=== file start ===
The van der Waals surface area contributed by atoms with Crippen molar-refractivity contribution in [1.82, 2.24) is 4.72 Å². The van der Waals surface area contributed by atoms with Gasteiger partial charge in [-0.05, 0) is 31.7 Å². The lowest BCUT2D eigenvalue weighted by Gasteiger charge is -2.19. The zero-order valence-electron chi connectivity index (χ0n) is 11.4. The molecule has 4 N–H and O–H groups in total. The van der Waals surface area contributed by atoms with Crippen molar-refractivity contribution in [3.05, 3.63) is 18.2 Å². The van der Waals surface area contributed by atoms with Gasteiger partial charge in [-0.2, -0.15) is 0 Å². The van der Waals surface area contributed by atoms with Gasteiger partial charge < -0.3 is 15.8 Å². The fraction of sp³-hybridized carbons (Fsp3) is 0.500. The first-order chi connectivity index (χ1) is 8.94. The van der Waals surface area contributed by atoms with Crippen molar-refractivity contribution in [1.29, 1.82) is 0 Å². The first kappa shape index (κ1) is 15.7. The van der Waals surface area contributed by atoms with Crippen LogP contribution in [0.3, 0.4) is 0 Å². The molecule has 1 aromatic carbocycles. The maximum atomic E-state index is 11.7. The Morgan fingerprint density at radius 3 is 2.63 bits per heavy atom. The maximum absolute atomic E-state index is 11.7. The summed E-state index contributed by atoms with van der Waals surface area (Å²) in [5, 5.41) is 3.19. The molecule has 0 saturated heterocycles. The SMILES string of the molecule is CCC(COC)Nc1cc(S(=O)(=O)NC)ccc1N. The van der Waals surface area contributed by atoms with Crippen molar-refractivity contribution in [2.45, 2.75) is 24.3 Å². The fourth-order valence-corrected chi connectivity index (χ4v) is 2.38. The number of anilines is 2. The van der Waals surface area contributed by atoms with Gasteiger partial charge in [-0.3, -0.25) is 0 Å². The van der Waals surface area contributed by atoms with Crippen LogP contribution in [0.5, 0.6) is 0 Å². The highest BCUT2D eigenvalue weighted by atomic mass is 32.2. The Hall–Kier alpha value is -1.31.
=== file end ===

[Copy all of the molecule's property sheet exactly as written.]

The van der Waals surface area contributed by atoms with Crippen molar-refractivity contribution in [1.82, 2.24) is 4.72 Å². The van der Waals surface area contributed by atoms with Gasteiger partial charge in [-0.05, 0) is 31.7 Å². The lowest BCUT2D eigenvalue weighted by Gasteiger charge is -2.19. The zero-order valence-electron chi connectivity index (χ0n) is 11.4. The molecule has 4 N–H and O–H groups in total. The van der Waals surface area contributed by atoms with Crippen molar-refractivity contribution in [3.05, 3.63) is 18.2 Å². The van der Waals surface area contributed by atoms with Gasteiger partial charge in [-0.2, -0.15) is 0 Å². The van der Waals surface area contributed by atoms with Gasteiger partial charge < -0.3 is 15.8 Å². The fraction of sp³-hybridized carbons (Fsp3) is 0.500. The first-order chi connectivity index (χ1) is 8.94. The van der Waals surface area contributed by atoms with Crippen molar-refractivity contribution in [1.29, 1.82) is 0 Å². The first kappa shape index (κ1) is 15.7. The van der Waals surface area contributed by atoms with Crippen LogP contribution in [0.3, 0.4) is 0 Å². The molecule has 1 aromatic carbocycles. The maximum atomic E-state index is 11.7. The Morgan fingerprint density at radius 3 is 2.63 bits per heavy atom. The maximum absolute atomic E-state index is 11.7. The summed E-state index contributed by atoms with van der Waals surface area (Å²) in [5, 5.41) is 3.19. The molecule has 0 saturated heterocycles. The SMILES string of the molecule is CCC(COC)Nc1cc(S(=O)(=O)NC)ccc1N. The van der Waals surface area contributed by atoms with Crippen molar-refractivity contribution in [2.45, 2.75) is 24.3 Å². The fourth-order valence-corrected chi connectivity index (χ4v) is 2.38. The number of anilines is 2. The van der Waals surface area contributed by atoms with Gasteiger partial charge in [-0.3, -0.25) is 0 Å². The van der Waals surface area contributed by atoms with Crippen LogP contribution in [0.5, 0.6) is 0 Å². The highest BCUT2D eigenvalue weighted by atomic mass is 32.2. The Hall–Kier alpha value is -1.31.